The Passcode team is headed to the Lone Star State once again to talk security and privacy at the South By Southwest Interactive festival.
Earlier this year, Passcode made its debut at the festival in Austin. Speakers explored pressing questions of our Digital Age, including how data collected about consumers online could be used to discriminate against them in real life. You can see our adventures here.
This year, Passcode lined up an all-star list of panelists for the March 2016 session – and we need your help.
The public can vote on panels they want to see represented. If you are a security and privacy buff, or just want to see the Monitor at the festival, please share our panels across your social networks – and vote!
While it's not the only factor determine which panels are selected, it's a major consideration. Voting is open through Sept. 4.
Here are the Passcode panels in the running for SXSW 2016:
The vast majority of teenagers today use smartphones, and a quarter say that they are online "almost constantly." Much of their lives live on the Web: selfies, emotional updates, trends they find interesting. Are they changing our definition of privacy?
Our panelists, including Cory Doctorow of Boing Boing, John Shahidi of selfie-sharing app Shots, and Mary Madden of the Data & Society Research Institute, will discuss whether they believe teens are oblivious to privacy concerns or outpacing adults with awareness of privacy hazards, such as blocking parents or teachers from viewing posts.
Can teens understand the potentially lasting real-life consequences of posting online? The answers will have a profound impact on companies and marketers targeting young consumers. Do companies have a responsibility to help them protect their privacy? VOTE for this panel.
The spread of Internet-enabled gadgets means that more data is collected about our daily lives than ever before. Smartwatches track locations and health conditions while in-home devices learn our daily habits. Combined with big data, this information reveals an intimate portrait. And with the number of connected things expected to hit 25 billion by 2020, tech companies are poised to have incredible insight into consumer behavior.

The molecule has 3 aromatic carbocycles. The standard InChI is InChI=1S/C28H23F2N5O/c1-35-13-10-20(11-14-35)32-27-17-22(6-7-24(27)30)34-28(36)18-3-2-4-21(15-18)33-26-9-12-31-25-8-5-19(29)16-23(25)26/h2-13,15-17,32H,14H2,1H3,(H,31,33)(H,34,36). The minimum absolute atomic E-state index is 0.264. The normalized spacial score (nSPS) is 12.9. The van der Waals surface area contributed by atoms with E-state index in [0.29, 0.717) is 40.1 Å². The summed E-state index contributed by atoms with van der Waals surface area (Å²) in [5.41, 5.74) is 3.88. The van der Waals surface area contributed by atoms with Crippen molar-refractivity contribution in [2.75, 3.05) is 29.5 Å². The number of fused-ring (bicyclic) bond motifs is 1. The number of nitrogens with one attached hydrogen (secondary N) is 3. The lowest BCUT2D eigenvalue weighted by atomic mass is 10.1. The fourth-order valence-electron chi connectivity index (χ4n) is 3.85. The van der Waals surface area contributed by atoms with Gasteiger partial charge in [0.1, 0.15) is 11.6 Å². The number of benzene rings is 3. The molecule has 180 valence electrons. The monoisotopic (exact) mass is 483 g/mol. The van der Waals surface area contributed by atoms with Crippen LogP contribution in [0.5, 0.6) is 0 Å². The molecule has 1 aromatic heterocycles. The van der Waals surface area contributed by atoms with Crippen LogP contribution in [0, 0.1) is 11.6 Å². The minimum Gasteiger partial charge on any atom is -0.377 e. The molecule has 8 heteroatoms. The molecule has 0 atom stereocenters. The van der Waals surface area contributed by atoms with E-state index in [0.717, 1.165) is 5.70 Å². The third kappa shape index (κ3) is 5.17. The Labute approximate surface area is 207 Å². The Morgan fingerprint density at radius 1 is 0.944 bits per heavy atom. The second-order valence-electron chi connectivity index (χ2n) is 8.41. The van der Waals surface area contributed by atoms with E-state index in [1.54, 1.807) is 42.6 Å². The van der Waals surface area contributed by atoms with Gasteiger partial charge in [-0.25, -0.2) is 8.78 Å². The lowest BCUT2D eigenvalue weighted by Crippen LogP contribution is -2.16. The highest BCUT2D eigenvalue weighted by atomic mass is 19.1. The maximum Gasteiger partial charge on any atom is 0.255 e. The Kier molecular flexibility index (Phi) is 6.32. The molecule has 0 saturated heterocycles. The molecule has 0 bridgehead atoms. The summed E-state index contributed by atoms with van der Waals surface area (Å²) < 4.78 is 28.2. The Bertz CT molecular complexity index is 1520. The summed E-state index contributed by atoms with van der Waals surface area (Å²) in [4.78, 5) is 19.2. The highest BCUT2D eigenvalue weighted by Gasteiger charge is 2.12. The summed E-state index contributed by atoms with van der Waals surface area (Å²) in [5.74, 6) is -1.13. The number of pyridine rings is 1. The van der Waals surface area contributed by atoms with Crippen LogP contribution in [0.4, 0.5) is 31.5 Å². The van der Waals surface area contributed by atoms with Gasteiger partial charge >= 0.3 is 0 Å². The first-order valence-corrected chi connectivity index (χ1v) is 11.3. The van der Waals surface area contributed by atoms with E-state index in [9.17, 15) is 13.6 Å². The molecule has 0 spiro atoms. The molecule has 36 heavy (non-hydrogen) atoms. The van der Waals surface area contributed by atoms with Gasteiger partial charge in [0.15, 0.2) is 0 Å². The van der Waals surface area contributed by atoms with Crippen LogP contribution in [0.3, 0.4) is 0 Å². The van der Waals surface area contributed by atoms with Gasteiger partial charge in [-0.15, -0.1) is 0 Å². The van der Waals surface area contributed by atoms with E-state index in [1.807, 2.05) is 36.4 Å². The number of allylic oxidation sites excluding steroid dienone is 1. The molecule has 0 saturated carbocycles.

Yet all of this innovation raises privacy concerns. Policymakers are already urging companies to safeguard this data, which is already being used in lawsuits. And if consumers feel their privacy is threatened, they may turn their backs on the Internet of Things. Panelists Julie Brill of the Federal Trade Commission, cybersecurity expert Michelle Dennedy, and Ruby Zefo of Intel Corporation will discuss privacy and the Internet of Things. VOTE for this panel.
To fight hackers and eavesdropping governments, companies such as Apple and Google moved to deploy especially fortified security protections. But US officials say this default encryption in consumer devices prevents them from catching terrorists and criminals – and want companies to weaken their encryption to give them easier access. Should they?
Legendary University of Pennsylvania cryptographer Matt Blaze, RSA President Amit Yoran, and former NSA general counsel Stewart Baker will debate what they think is the right balance between protecting people's personal privacy and the country's security. The outcome of the national debate will have a profound impact on the future of the internet. If the US wins a back door, will other countries demand them, too? VOTE for this panel.